# Matching polynomial of a graph

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A matching cover (or simply a matching) in a graph is taken to be a subgraph of consisting of disjoint (independent) edges of , together with the remaining nodes of as (isolated) components. A matching is called a -matching if it contains exactly edges. If contains nodes, then the extreme cases are:

i) is even and ; in this case, all the nodes of are covered with edges (a perfect matching); and

ii) ; in this case, none of the nodes of are covered by edges (the empty graph). If a matching contains edges, then it will have component nodes. Now assign weights (or indeterminates over the complex numbers) and to each node and edge of , respectively. Take the weight of a matching to be the product of the weights of all its components. Then the weight of a -matching will be . The matching polynomial of , denoted by , is the sum of the weights of all the matchings in . Setting , then the resulting polynomial is called the simple matching polynomial of .

The matching polynomial was introduced in [a1]. Basic algorithms for finding matching polynomials of arbitrary graphs, basic properties of the polynomial, and explicit formulas for the matching polynomials of many well-known families of graphs are given in [a1]. The coefficients of the polynomial have been investigated [a8]. The analytical properties of the polynomial have also been investigated [a10].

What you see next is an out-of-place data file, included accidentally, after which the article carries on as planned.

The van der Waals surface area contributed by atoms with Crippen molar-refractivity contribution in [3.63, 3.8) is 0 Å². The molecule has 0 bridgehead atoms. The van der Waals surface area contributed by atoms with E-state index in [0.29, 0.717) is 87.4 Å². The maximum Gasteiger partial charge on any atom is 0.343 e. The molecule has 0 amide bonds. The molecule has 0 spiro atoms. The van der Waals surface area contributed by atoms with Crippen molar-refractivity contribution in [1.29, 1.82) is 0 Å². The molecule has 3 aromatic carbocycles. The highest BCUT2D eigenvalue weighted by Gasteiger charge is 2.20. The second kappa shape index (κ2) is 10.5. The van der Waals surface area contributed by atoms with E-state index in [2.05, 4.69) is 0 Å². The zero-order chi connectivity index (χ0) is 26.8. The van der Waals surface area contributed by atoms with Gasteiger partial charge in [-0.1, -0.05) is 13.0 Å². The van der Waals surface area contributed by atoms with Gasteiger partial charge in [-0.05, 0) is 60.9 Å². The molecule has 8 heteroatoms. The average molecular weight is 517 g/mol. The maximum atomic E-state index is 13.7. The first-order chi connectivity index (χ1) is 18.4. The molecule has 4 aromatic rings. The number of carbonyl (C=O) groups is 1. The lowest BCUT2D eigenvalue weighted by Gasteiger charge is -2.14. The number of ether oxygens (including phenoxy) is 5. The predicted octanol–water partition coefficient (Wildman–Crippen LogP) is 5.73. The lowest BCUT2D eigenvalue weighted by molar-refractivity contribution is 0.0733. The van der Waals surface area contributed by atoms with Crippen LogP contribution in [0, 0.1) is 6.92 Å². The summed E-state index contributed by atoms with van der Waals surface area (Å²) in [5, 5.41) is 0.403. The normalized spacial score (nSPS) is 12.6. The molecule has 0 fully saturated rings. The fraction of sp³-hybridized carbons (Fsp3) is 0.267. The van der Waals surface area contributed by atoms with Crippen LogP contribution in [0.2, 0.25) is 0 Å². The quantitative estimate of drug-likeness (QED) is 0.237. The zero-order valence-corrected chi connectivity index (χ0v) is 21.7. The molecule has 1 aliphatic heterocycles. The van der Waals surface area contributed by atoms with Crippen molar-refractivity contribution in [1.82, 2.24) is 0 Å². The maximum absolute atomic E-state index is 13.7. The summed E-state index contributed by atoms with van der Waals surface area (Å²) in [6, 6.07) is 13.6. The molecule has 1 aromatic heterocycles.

Various polynomials used in statistical physics and in chemical thermodynamics can be shown to be matching polynomials. The matching polynomial is related to many of the well-known classical polynomials encountered in combinatorics. These include the Chebyshev polynomials, the Hermite polynomials and the Laguerre polynomials. An account of these and other connections can be found in [a14], [a16]. The classical rook polynomial is also a special matching polynomial; and in fact, rook theory can be developed entirely through matching polynomials (see [a4], [a5]). The matching polynomial is also related to various other polynomials encountered in graph theory. These include the chromatic polynomial (see [a13]), the characteristic polynomial and the acyclic polynomial (see [a15] and [a3]). The matching polynomial itself is one of a general class of graph polynomials, called F-polynomials (see [a2]). Two graphs are called co-matching if and only if they have the same matching polynomial. A graph is called matching unique if and only if no other graph has the same matching polynomial. Co-matching graphs and matching unique graphs have been investigated (see [a6], [a9]). It has been shown that the matching polynomial of certain graphs (called D-graphs) can be written as determinants of matrices. It appears that for every graph there exists a co-matching D-graph. The construction of co-matching D-graphs is one the main subjects of current interest in the area (see [a7], [a11], [a12]).

How to Cite This Entry:
Matching polynomial of a graph. Encyclopedia of Mathematics. URL: http://encyclopediaofmath.org/index.php?title=Matching_polynomial_of_a_graph&oldid=11692
This article was adapted from an original article by E.J. Farrell (originator), which appeared in Encyclopedia of Mathematics - ISBN 1402006098. See original article